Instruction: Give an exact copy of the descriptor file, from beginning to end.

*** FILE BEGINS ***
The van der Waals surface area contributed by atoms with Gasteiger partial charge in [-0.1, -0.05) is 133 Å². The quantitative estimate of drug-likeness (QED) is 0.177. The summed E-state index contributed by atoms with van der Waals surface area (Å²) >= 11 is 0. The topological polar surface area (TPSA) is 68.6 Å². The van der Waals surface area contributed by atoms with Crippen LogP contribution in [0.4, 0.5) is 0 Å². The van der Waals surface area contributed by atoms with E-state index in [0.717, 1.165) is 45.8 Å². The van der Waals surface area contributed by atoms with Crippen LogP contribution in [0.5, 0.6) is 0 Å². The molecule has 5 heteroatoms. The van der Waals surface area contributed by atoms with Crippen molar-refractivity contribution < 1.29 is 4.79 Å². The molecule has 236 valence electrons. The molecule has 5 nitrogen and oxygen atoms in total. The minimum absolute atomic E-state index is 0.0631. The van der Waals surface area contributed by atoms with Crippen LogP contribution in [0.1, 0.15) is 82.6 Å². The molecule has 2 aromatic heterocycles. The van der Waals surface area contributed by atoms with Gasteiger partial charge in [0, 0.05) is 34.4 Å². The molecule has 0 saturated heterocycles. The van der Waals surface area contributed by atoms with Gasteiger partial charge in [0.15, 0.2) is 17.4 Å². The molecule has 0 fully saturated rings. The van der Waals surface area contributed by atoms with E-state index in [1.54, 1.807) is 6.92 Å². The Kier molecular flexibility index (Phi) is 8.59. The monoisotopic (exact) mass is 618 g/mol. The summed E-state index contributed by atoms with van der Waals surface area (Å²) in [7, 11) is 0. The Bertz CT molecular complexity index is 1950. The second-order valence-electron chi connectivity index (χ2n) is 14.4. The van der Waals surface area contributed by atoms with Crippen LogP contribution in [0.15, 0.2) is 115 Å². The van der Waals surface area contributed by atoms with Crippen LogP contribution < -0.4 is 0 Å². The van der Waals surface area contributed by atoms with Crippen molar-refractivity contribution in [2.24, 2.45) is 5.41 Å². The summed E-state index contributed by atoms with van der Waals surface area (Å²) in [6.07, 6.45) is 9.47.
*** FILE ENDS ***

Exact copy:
The van der Waals surface area contributed by atoms with Gasteiger partial charge in [-0.1, -0.05) is 133 Å². The quantitative estimate of drug-likeness (QED) is 0.177. The summed E-state index contributed by atoms with van der Waals surface area (Å²) >= 11 is 0. The topological polar surface area (TPSA) is 68.6 Å². The van der Waals surface area contributed by atoms with Crippen LogP contribution in [0.4, 0.5) is 0 Å². The van der Waals surface area contributed by atoms with E-state index in [0.717, 1.165) is 45.8 Å². The van der Waals surface area contributed by atoms with Crippen LogP contribution in [0.5, 0.6) is 0 Å². The molecule has 5 heteroatoms. The van der Waals surface area contributed by atoms with Crippen molar-refractivity contribution < 1.29 is 4.79 Å². The molecule has 236 valence electrons. The molecule has 5 nitrogen and oxygen atoms in total. The minimum absolute atomic E-state index is 0.0631. The van der Waals surface area contributed by atoms with Crippen LogP contribution in [0.1, 0.15) is 82.6 Å². The molecule has 2 aromatic heterocycles. The van der Waals surface area contributed by atoms with Gasteiger partial charge in [0, 0.05) is 34.4 Å². The molecule has 0 saturated heterocycles. The van der Waals surface area contributed by atoms with Gasteiger partial charge in [0.15, 0.2) is 17.4 Å². The molecule has 0 fully saturated rings. The van der Waals surface area contributed by atoms with E-state index in [1.54, 1.807) is 6.92 Å². The Kier molecular flexibility index (Phi) is 8.59. The monoisotopic (exact) mass is 618 g/mol. The summed E-state index contributed by atoms with van der Waals surface area (Å²) in [7, 11) is 0. The Bertz CT molecular complexity index is 1950. The second-order valence-electron chi connectivity index (χ2n) is 14.4. The van der Waals surface area contributed by atoms with Crippen LogP contribution in [0.15, 0.2) is 115 Å². The van der Waals surface area contributed by atoms with Crippen LogP contribution < -0.4 is 0 Å². The van der Waals surface area contributed by atoms with Crippen molar-refractivity contribution in [2.24, 2.45) is 5.41 Å². The summed E-state index contributed by atoms with van der Waals surface area (Å²) in [6.07, 6.45) is 9.47.